Taps were turned off in Harbin, capital of northeastern Heilongjiang province, at midnight on Tuesday after there had already been panic-buying of bottled water and food.
“Everyone wants to leave Harbin and it is very difficult to buy tickets,” an unnamed factory manager told Reuters.
“All containers are being used to store water, including the bathtub. It will be okay for four days, but not longer than that.”
The water supply was shut down after a blast at a chemical plant on 13 November in neighbouring Jilin province, only a few hundred metres from the Songhua River
The river supplies water to Harbin, a metropolitan area of nine million people.
The Beijing Times newspaper said the pollutants in the partly frozen river included benzene, an industrial solvent and component of petrol, and that they had reached the city.
“Pollution is definite,” said a regional water official, who declined to give his name.
Pollutants in the river includes
“It has entered the Songhua River and has affected the banks and lower reaches.”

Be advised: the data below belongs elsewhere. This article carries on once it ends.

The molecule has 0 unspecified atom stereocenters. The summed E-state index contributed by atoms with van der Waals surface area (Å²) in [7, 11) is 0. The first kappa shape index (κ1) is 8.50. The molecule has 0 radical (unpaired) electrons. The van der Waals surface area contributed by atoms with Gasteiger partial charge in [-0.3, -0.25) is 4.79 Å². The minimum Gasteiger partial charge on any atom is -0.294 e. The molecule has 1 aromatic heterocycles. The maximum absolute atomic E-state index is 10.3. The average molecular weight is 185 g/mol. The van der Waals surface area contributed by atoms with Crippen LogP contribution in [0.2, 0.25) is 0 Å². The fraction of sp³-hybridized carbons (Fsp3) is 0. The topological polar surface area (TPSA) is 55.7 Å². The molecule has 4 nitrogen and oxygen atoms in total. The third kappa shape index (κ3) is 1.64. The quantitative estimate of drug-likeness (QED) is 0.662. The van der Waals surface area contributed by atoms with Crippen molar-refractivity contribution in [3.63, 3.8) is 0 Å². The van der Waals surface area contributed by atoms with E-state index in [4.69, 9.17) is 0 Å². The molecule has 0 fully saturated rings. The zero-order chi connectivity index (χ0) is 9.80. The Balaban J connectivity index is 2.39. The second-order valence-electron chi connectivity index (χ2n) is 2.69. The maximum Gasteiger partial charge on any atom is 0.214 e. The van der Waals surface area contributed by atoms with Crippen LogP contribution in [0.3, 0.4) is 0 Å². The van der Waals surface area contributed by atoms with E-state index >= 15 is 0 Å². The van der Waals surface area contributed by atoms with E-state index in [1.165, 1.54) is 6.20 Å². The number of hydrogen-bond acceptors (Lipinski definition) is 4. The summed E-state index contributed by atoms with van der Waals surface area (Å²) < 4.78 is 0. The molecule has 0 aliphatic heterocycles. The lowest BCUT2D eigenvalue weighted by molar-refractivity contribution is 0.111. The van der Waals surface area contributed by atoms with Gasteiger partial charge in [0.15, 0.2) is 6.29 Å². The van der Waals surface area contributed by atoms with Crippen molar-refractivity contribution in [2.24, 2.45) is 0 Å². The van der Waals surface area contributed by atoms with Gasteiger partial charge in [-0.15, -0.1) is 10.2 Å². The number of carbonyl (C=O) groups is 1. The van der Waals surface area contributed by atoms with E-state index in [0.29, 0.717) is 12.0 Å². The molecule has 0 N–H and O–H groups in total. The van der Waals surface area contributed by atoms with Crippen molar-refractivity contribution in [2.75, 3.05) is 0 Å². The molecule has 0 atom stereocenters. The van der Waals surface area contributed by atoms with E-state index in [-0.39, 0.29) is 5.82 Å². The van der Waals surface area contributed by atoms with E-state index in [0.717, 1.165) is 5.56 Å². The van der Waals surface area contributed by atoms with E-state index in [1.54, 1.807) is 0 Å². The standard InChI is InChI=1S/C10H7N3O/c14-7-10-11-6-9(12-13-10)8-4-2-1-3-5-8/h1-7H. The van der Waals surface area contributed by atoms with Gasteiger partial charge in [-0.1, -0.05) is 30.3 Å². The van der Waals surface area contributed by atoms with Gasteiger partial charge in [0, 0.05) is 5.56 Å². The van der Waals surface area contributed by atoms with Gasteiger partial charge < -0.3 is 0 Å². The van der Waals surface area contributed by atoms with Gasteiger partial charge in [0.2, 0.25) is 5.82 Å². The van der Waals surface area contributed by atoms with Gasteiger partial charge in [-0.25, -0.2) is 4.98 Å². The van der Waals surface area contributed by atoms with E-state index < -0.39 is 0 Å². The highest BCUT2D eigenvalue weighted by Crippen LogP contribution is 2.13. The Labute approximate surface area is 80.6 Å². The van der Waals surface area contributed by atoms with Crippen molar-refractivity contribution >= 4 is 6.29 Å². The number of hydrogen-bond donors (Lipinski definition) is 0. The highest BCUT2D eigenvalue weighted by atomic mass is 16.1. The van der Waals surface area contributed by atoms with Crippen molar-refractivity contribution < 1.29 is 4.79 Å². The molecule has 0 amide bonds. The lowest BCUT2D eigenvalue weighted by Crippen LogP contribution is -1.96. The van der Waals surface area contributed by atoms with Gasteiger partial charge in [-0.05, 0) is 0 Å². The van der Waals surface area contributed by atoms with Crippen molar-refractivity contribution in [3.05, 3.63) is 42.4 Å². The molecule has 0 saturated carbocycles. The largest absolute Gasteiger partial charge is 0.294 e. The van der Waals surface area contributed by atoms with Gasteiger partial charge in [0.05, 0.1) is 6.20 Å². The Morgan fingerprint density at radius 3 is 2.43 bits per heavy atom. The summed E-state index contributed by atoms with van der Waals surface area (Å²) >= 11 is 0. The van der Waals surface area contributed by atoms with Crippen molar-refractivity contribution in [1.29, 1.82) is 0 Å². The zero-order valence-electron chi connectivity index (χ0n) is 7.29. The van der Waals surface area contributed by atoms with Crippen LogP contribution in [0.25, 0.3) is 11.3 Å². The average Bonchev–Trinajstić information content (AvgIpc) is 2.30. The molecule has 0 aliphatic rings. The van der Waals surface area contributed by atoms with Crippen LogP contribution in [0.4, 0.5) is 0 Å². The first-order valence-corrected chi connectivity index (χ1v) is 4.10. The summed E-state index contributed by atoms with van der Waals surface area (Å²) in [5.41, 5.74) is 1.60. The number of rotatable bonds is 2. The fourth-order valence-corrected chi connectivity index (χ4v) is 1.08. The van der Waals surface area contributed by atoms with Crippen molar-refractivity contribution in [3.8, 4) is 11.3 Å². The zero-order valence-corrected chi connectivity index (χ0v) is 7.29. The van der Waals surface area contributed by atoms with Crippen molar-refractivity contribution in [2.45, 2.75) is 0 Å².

But state television said no pollutants had reached Harbin by 11am (0300 GMT).
Fifteen hospitals were on standby to take in contamination victims, the state-run Xinhua news agency said.
A government notice saying supplies would resume in four days have been removed, raising doubts about how long the crisis would last.
A Harbin government spokesman told Reuters: “The new notice does not necessarily mean an extension.”
“But we will make a decision after four days according to the water quality at that time,” the spokesman said.
“There is sufficient water. Residents have all stored a lot and we have been rushing in water from other places. We also have safe underground water.”
“There is sufficient water. Residents have all stored a lot and we have been rushing in water from other places. We also have safe underground water”
Prices of bottled water have soared in recent days and state media said shops had been ordered to restore prices to their level before panic-buying set in.
US Budweiser beer maker Anheuser-Busch Inc, which owns a stake in Tsingtao Brewery Co and runs a brewery in Harbin, said it had not been affected because it uses well water.
“We can reassure consumers that our beers our fine and safe,” it said.
The Songhua River runs into Russia after several hundred kilometres.
A Foreign Ministry spokesman said on Tuesday he did not know the extent of the pollution, if any, but that China always took care of other countries’ border water interests.
More than 16,000 tonnes of bottled water was being transported to Harbin from nearby cities and provinces, Xinhua said.